Pierce Harris candidate fined for campaign finance violation

Josh Harris, a Tacoma construction company owner who is running for Pierce County Board, was fined $250 by the state's Public Disclosure Commission for failing to file a personal financial statement required.

Josh Harris, a Tacoma construction company owner who is running for Pierce County Board, was fined $250 by the state’s Public Disclosure Commission for failing to file a personal financial statement required.

Courtesy of Josh Harris

A candidate for Pierce County Council was found guilty Thursday of violating campaign finance laws during a hearing conducted by the state Public Disclosure Commission in Olympia.

The PDC said Josh Harris, who registered with the PDC on March 17 to run as a Republican for Pierce County Council’s District 7 headquarters, did not submit a statement of personal financial affairs (report F -1) on time. Applicants are required to file F-1 reports within two weeks of filing with the PDC.

Harris, whose platform focuses on law enforcement issues, was ordered to pay a $250 fine. Half of that fine will be suspended if Harris files the F-1 report and pays at least $125 of his fine within 30 days, said PDC deputy director Kim Bradford.

The verdict won’t affect Harris’ ability to run for office, but fines will increase in the future if he fails to file properly again. In the PDC complaint filed by Dave Churchman on June 2, he noted that at the time of filing, Harris had still not filed an F-1 report.

“Josh Harris over the past month has been the subject of several articles in the Pierce and King County media (print, television and radio) on several issues of concern to the public. Issues included public safety and finances,” the complaint states.

On June 3, Harris sent a reply to the PDC who said he had “contacted Connor, my accountant and we will send you the completed F1 form and all documents over the weekend. This is the first time I have run for office and learned the procedures. My excuses.”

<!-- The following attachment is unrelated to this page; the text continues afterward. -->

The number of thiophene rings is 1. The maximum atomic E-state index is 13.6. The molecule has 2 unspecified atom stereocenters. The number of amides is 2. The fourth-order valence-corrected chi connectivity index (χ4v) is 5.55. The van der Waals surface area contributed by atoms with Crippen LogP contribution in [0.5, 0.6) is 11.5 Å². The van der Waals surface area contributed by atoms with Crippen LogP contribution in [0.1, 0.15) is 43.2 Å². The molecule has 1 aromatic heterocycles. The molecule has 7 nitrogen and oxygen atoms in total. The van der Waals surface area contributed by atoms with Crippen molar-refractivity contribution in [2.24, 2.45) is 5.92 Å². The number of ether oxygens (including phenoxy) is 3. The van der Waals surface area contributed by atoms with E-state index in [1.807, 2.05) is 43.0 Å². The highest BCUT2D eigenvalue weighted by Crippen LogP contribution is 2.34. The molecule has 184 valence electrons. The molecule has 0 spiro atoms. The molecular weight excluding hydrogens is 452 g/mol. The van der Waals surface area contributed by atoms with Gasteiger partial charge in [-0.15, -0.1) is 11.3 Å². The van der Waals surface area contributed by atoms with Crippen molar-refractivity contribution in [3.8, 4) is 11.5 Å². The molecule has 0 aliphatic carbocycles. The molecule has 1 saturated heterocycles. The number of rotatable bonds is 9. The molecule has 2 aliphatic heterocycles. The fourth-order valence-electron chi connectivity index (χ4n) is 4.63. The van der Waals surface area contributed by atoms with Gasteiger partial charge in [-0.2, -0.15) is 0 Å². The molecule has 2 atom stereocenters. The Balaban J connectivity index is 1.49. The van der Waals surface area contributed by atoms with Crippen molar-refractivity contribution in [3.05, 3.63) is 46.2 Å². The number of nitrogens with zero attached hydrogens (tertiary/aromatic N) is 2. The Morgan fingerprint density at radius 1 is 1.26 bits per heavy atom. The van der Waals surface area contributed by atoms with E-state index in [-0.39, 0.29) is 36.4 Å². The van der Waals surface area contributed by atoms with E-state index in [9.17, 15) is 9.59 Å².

Harris is no stranger to media coverage.

Earlier this year, Harris shot a homeless man in Tacoma after alleging the man stole property from him. The man survived and was arrested and sentenced after being treated for his injuries. The investigation was later closed and no charges were brought against Harris.

Prior to that, Harris made headlines for posting $300,000 bail to the three officers who killed Manuel Ellis.

Harris also has a criminal history, according to Pierce County Superior Court records.

In 1991, he was convicted of first degree possession of stolen property. In 1992, he was convicted of second degree possession of stolen property. The following year, he was convicted of first-degree robbery.

In 2002, Harris pleaded guilty to first degree theft, a Class B felony, for altering checks he received as payment from a nightclub where he worked in maintenance. He took over $24,000 from the company.

And In 2008, the candidate was charged with two flight leaders in the first degree and was ordered to pay restitution. Harris, who had reported two jet skis stolen, was later seen with those same jet skis, after failing to report them found. His insurance paid him $15,635 for the loss of the jet skis while he kept them on a relative’s property at Fox Island.

Harris is one of five candidates vying for the District 7 seat representing Gig Harbor, the Key Peninsula, Fox Island and parts of north and west Tacoma.

This story was originally published July 22, 2022 11:18 a.m.

Shauna Sowersby was a freelancer for several local and national publications before joining McClatchy’s North West Newspapers covering the Legislative Assembly.